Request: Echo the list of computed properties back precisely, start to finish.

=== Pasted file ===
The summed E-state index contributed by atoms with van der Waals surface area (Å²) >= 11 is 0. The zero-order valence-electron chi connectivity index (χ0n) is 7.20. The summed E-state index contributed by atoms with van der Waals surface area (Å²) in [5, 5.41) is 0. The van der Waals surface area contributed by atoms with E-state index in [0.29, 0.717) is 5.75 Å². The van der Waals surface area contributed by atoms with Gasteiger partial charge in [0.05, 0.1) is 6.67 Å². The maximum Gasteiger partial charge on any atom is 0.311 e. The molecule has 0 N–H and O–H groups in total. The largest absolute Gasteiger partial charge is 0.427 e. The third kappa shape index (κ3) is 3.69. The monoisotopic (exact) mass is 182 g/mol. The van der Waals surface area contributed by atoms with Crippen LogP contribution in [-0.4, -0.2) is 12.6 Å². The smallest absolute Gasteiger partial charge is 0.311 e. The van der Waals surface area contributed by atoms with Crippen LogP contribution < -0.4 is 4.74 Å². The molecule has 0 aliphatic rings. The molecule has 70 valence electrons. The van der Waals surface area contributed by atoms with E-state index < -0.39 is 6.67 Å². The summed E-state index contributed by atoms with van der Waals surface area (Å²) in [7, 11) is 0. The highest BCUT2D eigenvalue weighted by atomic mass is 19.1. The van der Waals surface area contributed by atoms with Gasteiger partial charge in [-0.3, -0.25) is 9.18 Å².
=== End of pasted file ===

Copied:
The summed E-state index contributed by atoms with van der Waals surface area (Å²) >= 11 is 0. The zero-order valence-electron chi connectivity index (χ0n) is 7.20. The summed E-state index contributed by atoms with van der Waals surface area (Å²) in [5, 5.41) is 0. The van der Waals surface area contributed by atoms with E-state index in [0.29, 0.717) is 5.75 Å². The van der Waals surface area contributed by atoms with Gasteiger partial charge in [0.05, 0.1) is 6.67 Å². The maximum Gasteiger partial charge on any atom is 0.311 e. The molecule has 0 N–H and O–H groups in total. The largest absolute Gasteiger partial charge is 0.427 e. The third kappa shape index (κ3) is 3.69. The monoisotopic (exact) mass is 182 g/mol. The van der Waals surface area contributed by atoms with Crippen LogP contribution in [-0.4, -0.2) is 12.6 Å². The smallest absolute Gasteiger partial charge is 0.311 e. The van der Waals surface area contributed by atoms with Crippen LogP contribution < -0.4 is 4.74 Å². The molecule has 0 aliphatic rings. The molecule has 70 valence electrons. The van der Waals surface area contributed by atoms with E-state index < -0.39 is 6.67 Å². The summed E-state index contributed by atoms with van der Waals surface area (Å²) in [7, 11) is 0. The highest BCUT2D eigenvalue weighted by atomic mass is 19.1. The van der Waals surface area contributed by atoms with Gasteiger partial charge in [-0.3, -0.25) is 9.18 Å².